Anguish, unrest and fear prevails in the ranks of the 150,000 Greeks who live in Ukraine and particularly in Crimea since the neo-Nazi Right Sector controls the situation there. According to the Russian agency Interfax, armed men seized the regional government headquarters and the parliament in Crimea, thus rekindling fears of separatism in the pro-Russian area.
At the same time, right-wing political groups in Ukraine declared that they plan on evicting all national minorities, a fact that terrifies them since significant Greek communities with full social structure and Ukraine consciousness still exist in the area.
As it appears, the Greeks are a target of the powerful neo-Nazi organization of Ukraine’s Right Sector, the right-wing group which has the Wolfsangel (reverse swastika) as a symbol and played a significant role in the violent incidents of the past weeks.
The president of the Federation of Greek Associations of Ukraine spoke of a threatening atmosphere and terrible beatings.
Alexandra Protsenko is the president of the Federation of Greek Communities which numbers 150,000 people with Greek origins. In her statement, she noted that they panicked watching the news on the TV and the changes that take place in the country. She also underlined that the Greeks of Ukraine stay united and they do not face any problems as they did not have any role in the recent incidents. However, there is a minor concern for some right-wing extremists who ask for people who do not speak Ukrainian, either to go to jail or leave the country.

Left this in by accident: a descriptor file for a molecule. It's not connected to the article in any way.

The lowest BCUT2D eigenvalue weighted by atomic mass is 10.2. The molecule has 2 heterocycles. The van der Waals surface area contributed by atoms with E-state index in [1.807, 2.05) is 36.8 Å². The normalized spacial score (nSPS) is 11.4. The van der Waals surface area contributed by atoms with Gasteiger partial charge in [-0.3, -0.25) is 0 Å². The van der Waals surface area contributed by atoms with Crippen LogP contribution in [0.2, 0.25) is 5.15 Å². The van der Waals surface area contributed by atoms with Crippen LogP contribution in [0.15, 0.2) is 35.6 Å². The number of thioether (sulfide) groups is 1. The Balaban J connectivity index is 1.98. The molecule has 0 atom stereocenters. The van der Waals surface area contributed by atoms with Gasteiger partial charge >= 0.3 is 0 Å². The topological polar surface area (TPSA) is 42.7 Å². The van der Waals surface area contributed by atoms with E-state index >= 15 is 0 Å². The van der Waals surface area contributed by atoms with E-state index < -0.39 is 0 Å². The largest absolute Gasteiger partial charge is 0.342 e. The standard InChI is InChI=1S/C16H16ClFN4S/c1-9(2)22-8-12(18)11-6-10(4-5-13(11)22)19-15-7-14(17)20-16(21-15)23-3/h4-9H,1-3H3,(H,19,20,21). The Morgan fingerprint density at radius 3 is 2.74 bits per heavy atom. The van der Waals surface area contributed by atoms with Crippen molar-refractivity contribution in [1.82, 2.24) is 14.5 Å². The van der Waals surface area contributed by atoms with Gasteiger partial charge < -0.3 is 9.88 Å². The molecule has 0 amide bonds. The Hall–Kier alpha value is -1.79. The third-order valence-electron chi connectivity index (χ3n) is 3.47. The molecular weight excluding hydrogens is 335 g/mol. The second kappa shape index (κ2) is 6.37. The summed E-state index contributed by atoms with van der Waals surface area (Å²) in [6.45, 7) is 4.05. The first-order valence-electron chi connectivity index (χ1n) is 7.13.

On the other hand, Mrs. Protsenko stated that there are eleven MPs of Greek origin who faced some problems but the Federation stays in contact with them as they are interested in having a strong Greek presence in the Parliament regardless of who is in charge. Moreover, she highlighted that she is in constant contact with both the consulates of Greece in Mariupol and Odessa as well as with the embassy in Kiev.
The Greeks of Ukraine
With the onset of perestroika, began the effort of the national revival of the large Hellenism in Ukraine. According to the census records of 2001, the Greeks, now Russian speakers, totaled about 93,000. They argue that their real number is much higher and reaches 150,000 people since many did not declare their true national identity because of their fear and the post-Soviet national insecurity.
The Greek communities are scattered across the country with the main concentration being in the Mariupol area where Greek villages are numbered to be about 40. Greek communities exist in Odessa, on Romania’s border, in Kharkiv and Lviv which is considered to be the birthplace of extreme Ukranian nationalism.